Polyculture is agriculture using multiple crops in the same space, in imitation of the diversity of natural ecosystems, and avoiding large stands of single crops, or monoculture. It includes multi-cropping, intercropping, companion planting, beneficial weeds, and alley cropping.

Polyculture, though it often requires more labor, has several advantages over monoculture:

  • The diversity of crops avoids the susceptibility of monocultures to disease. For example, a study in China reported in Nature showed that planting several varieties of rice in the same field increased yields by 89%, largely because of a dramatic (94%) decrease in the incidence of disease, which made pesticides redundant.
  • The greater variety of crops provides habitat for more species, increasing local biodiversity. This is one example of reconciliation ecology, or accommodating biodiversity within human landscapes. It is also a function of a biological pest control program.

Polyculture is one of the principles of permaculture.

I want to start putting together some lists of plants that are proven to work well in a polyculture… not just theoretically, but actually, for-real, been done. Polycultures are also known as Guilds. I think I consider Guilds to be large polycultures, but they really are the same thing. As I come across more examples, I will share them. I will start with these ones today…

Proven Permaculture Polyculture Plantings: Part 1

1. Sunchoke, Hog Peanut

  • Sunchokes (Helianthus tuberosus) have edible tubers, emerge early, grow fast, reach 8 feet (2.4 meters), used as a trellis for vining plants
  • Hog Peanuts (Amphicarpaea bracteata) have edible seeds and “roots” which are really seeds that develop underground (see photo above), are shade-loving, climb up and sprawl out (smothering weeds), and fix nitrogen
  • Notes: Hog Peanuts can grow fast and can overwhelm shorter plants which make it a great groundcover. Sunchokes grow tall enough to avoid being overgrown by Hog Peanut. Sunchokes need to be harvested by digging. While the Hog Peanuts are sometimes not worth the trouble of harvesting because they are so small, if we are digging for the Sunchokes, then it is worthwhile to grab the Hog Peanuts as well.

2. Pawpaw Tree, Ramps, Hog Peanut

  • Pawpaw (Asimina triloba) is a small tree with delicous fruit.
  • Ramps (Allium tricoccum) a.k.a. Wild Leeks, are early Spring vegetables and grows well in the shade
  • Hog Peanuts (Amphicarpaea bracteata) have edible seeds and “roots” which are really seeds that develop underground, are shade-loving, climb up and sprawl out (smothering weeds), and fix nitrogen
  • Notes: Ramps will grow well under Pawpaws, and will die back just when Hog Peanuts are getting large. If you do want to go through the trouble of harvesting the Hog Peanuts, there are no other actively growing plants in that layer during harvest time. The fruiting Pawpaw will benefit from the nitrogen produced by the Hog Peanut.

3. Jostaberry, Hog peanut

  • Jostaberry (Ribes × nidigrolaria) complex-cross in the Ribes genus, involving three original species, the Black Currant R. nigrum, the Coastal Black Gooseberry R. divaricatum, and the European Gooseberry R. uva-crispa. This is a fruiting shrub with fruit larger than a currant, smaller than a gooseberry. They taste like gooseberries but have no thorns! They grow 5-6 feet tall.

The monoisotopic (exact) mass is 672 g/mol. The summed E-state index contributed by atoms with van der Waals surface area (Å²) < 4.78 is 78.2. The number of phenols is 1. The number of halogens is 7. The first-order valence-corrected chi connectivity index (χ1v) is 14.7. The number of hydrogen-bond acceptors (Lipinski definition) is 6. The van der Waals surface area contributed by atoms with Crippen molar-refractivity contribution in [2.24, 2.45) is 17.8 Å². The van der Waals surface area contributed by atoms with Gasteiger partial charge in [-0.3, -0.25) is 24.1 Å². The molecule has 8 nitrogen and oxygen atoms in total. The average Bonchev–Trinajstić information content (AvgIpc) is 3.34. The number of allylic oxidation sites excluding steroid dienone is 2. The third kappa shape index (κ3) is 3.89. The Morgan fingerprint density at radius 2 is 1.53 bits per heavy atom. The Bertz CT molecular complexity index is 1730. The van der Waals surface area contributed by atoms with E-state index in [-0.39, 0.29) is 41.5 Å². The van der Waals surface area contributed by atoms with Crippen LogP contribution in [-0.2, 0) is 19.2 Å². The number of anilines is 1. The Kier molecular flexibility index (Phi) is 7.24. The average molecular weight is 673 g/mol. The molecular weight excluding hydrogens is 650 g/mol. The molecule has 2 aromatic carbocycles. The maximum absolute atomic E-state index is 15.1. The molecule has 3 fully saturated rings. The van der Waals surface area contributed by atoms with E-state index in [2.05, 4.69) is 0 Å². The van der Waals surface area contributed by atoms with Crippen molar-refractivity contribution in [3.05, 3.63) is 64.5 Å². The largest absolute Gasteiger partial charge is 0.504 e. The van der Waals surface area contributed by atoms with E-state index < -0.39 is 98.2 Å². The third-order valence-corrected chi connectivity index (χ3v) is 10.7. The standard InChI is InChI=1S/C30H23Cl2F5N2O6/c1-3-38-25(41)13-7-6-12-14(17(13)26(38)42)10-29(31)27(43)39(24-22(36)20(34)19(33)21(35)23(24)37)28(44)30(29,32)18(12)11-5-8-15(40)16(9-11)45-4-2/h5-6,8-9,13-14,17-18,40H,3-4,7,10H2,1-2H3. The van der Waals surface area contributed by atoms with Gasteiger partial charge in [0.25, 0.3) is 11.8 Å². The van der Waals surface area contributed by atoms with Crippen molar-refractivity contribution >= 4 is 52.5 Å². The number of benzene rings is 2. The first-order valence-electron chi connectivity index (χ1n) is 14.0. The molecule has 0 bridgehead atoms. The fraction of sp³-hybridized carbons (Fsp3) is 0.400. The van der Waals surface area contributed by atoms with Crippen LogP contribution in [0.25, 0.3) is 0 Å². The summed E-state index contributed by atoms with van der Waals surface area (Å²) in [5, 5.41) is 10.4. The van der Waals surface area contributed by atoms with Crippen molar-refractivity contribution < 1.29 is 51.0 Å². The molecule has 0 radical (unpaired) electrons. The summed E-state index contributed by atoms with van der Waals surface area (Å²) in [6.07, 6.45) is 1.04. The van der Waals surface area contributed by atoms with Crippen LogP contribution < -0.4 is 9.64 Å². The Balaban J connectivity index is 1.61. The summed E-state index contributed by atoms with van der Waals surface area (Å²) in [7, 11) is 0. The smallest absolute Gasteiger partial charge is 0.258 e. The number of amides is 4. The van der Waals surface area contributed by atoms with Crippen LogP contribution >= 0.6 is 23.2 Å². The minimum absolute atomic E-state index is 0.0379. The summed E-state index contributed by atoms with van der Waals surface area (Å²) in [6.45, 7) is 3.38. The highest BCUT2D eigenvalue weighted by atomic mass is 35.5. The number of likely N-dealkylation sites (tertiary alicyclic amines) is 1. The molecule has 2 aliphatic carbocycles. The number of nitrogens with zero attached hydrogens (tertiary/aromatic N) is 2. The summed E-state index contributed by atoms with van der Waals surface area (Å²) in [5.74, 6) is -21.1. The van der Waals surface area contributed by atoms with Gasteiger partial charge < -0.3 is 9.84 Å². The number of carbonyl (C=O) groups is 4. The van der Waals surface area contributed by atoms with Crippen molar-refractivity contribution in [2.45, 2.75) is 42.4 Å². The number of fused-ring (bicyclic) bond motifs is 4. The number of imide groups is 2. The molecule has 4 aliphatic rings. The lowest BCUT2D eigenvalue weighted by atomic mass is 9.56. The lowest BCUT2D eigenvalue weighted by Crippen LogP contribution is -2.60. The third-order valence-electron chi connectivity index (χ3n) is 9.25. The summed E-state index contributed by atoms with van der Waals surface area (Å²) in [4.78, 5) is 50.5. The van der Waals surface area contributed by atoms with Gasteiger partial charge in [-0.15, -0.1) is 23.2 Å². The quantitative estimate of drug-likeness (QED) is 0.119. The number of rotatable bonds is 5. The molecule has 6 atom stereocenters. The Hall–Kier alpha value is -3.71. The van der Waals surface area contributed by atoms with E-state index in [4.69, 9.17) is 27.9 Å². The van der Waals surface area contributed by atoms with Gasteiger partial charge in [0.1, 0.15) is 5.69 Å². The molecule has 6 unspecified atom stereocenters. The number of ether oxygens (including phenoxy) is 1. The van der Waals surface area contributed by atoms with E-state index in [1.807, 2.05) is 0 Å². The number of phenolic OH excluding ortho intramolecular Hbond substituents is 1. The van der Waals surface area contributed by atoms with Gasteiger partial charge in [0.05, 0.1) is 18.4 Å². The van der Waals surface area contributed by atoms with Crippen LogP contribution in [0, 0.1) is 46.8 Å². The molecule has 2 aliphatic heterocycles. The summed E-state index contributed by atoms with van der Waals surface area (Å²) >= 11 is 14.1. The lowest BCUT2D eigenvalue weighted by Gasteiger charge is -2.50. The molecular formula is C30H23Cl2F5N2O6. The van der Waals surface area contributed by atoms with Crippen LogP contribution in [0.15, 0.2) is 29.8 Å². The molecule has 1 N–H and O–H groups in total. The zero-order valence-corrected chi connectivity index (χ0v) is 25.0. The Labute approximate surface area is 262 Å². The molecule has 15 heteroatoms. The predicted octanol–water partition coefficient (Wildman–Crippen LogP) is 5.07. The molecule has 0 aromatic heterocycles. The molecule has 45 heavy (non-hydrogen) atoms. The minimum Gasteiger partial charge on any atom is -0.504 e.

• Hog Peanuts (Amphicarpaea bracteata) have edible seeds and “roots” which are really seeds that develop underground, are shade-loving, climb up and sprawl out (smothering weeds), and fix nitrogen
  • Notes: The Hog Peanut will suppress weed growth under the Jostaberry, and the Jostaberry is tall enough not to be overgrown by the Hog Peanut. The fruiting Jostaberry will benefit from the nitrogen produced by the Hog Peanut.

4. Red Alder, Chinese Yam, Birdsfoot Trefoil, Elephant Garlic, Kurrat Leeks, Ramps, Camas

  • Red Alder (Alnus rubra) These large trees fix nitrogen and are great support structures for climbing, fruiting plants, they attract beneficial insects, and they grow fast.
  • Chinese Yam (Dioscorea opposita) Vine with large edible tubers – high production. Can also produce smaller aerial tubers. Can climb to over 12 feet (4 meters).
  • Birdsfoot Trefoil (Lotus corniculatus) Herbaceous perennial that fixes nitrogen, can be used for animal fodder, and attract beneficial insects. 1 foot (30 cm) tall.
  • Elephant Garlic (Allium ampeloprasum var. ampeloprasum) Not really a garlic but a variety of Leek. Large, mild tasting bulbs.
  • Kurrat (Egyptian) Leeks (Allium ampeloprasum) An onion species that is used like a leek.
  • Ramps (Allium tricoccum) a.k.a. Wild Leeks, are early Spring vegetables and grows well in the shade
  • Camas (Camassia quamash) has edible bulbs and has flowers that attract beneficial insects.
  • Notes: The Red Alder takes some time to grow as a living trellis for the Chinese Yam. For a few years before the Alder creates significant shade, the Birdsfoot Trefoil will make a good groundcover that puts nitrogen into the ground. The Elephant Garlic, Kurrat Leeks, and Birdsfoot Trefoil require full sun to grow well, so these are perfect initial plantings until the Alder grows. The Chinese Yams can take a few years to develop large underground tubers, but will produce aerial tubers right away, so there will be a small crop as the main crop is developing. As the Alder begins to produce heavy shade, the garlic and leeks will slow down production and the Ramps and Camas, which were already being harvested, will take over more since they are able to grow in the shade. As the Birdsfoot Trefoil dies back, the nitrogen production will continue with the ever growing Alder.